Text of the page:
Decompression

The day after crunch mode ends on a project is like a bullet train hitting a concrete mammoth. “Brick wall” seemed too mundane. You’d think I’d be used to it by now, instead of finding myself sitting in a hotel room with nothing to do and too bored even to nap.

There’s still plenty to do, of course, but the key point is that I didn’t have to do anything today. I’m torn between halfway feeling guilty about goofing off today and then realizing that I don’t feel guilty about goofing off today and feeling guilty about that. Luckily things will get crazy busy again within a couple of days, and all that nonsense will stop.

I ended up going to Hollywood Boulevard to see Pirates of the Caribbean at The The El Capitan Theater. A while ago I complained about the El Capitan having too much of the Disney Regimented Whimsy vibe going on. That was a perfect example of what happens when Disney goes horribly awry; today was a great example of what happens when Disney gets it right.

The theater has piratey stuff over the sign, all through the lobby, and in the balcony. In the basement there’s a museum with props and costumes from the movie. If you pre-ordered your ticket, you got a bucket of popcorn and soda included (the tickets are ridiculously expensive, but a) that’s Disney, and 2) it was worth it). They had the organist going as usual, which is always cool; a drawing for tickets to Disneyland; and before the show started they did a flaming pirate skull/dungeon effect behind the screen, which was really well-done and great for getting geared up for the movie. It was pretty much exactly the promise of the theater — the Disney thing combined with the Great Movie House thing.

As for the movie itself: not bad. I’d been reading reviews panning it, and hearing people say they didn’t like it, but I don’t think it deserves the negativity. As far as movie-trilogy-franchise-building goes, it was suitably entertaining. And it worked all right as a movie in spite of being the Jan Brady of the trilogy — unlike The Two Towers (a better movie), Pirates had an arc to it.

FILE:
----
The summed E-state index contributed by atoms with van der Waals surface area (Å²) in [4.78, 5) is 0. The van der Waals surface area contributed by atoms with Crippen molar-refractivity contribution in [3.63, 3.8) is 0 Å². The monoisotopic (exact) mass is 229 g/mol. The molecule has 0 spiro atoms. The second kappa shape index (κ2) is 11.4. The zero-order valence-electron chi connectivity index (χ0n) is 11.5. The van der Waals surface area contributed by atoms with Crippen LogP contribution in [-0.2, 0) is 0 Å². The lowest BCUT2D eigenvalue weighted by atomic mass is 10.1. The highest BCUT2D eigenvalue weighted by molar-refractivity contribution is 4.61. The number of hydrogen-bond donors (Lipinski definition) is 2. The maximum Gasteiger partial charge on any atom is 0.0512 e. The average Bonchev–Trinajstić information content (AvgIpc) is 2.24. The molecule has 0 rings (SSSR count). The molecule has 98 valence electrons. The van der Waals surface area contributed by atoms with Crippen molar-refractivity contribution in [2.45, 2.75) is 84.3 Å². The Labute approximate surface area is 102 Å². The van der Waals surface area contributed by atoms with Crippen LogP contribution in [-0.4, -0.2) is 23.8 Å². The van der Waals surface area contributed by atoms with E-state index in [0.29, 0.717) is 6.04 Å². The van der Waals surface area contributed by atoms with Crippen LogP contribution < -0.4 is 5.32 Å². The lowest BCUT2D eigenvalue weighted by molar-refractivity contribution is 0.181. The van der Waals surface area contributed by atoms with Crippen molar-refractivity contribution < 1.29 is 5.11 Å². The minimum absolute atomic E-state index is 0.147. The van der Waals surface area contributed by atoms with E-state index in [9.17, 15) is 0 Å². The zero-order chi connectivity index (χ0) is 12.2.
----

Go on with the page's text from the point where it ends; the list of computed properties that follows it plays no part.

What it needed was an editor. And a few more script revisions. In the first, stuff happened because it kind of made sense to happen. It was still as formulaic as a big Disney action franchise requires, but there was motivation for everything. The second just seems as if they threw everything they could think of up on the screen. I’m sure there was a thread through the whole thing that made it vaguely story-like, and I’ll bet that it was explained in one of the hundreds of lines of dialogue I couldn’t comprehend at all. Plus the thing could’ve stood to lose an hour or so.

Speaking of bad editing and meandering purposelessness, here’s a video I made from Hollywood Boulevard. I got myself a video camera for my birthday and was playing around with it and iMovie. But if you’re into that kind of thing, the internet makes it possible. Let me reiterate that this is a home movie, so don’t watch it expecting something interesting to happen.

1 thought on “Decompression”

  1. I thought it was a great “middle” movie – or rather, as the first half of a five hour epic, it started a lot of stuff that it didn’t resolve. I’m really excited for the third, and really liked the second, but if you didn’t know coming in that it was a Matrix Reloaded, and not say, another standalone movie, I’m sure you’d have been really unsatisfied.

    There was one bit in it that I thought was extraordinarily well done. It was the few moments accompanied by the line, “Hello, beastie…”

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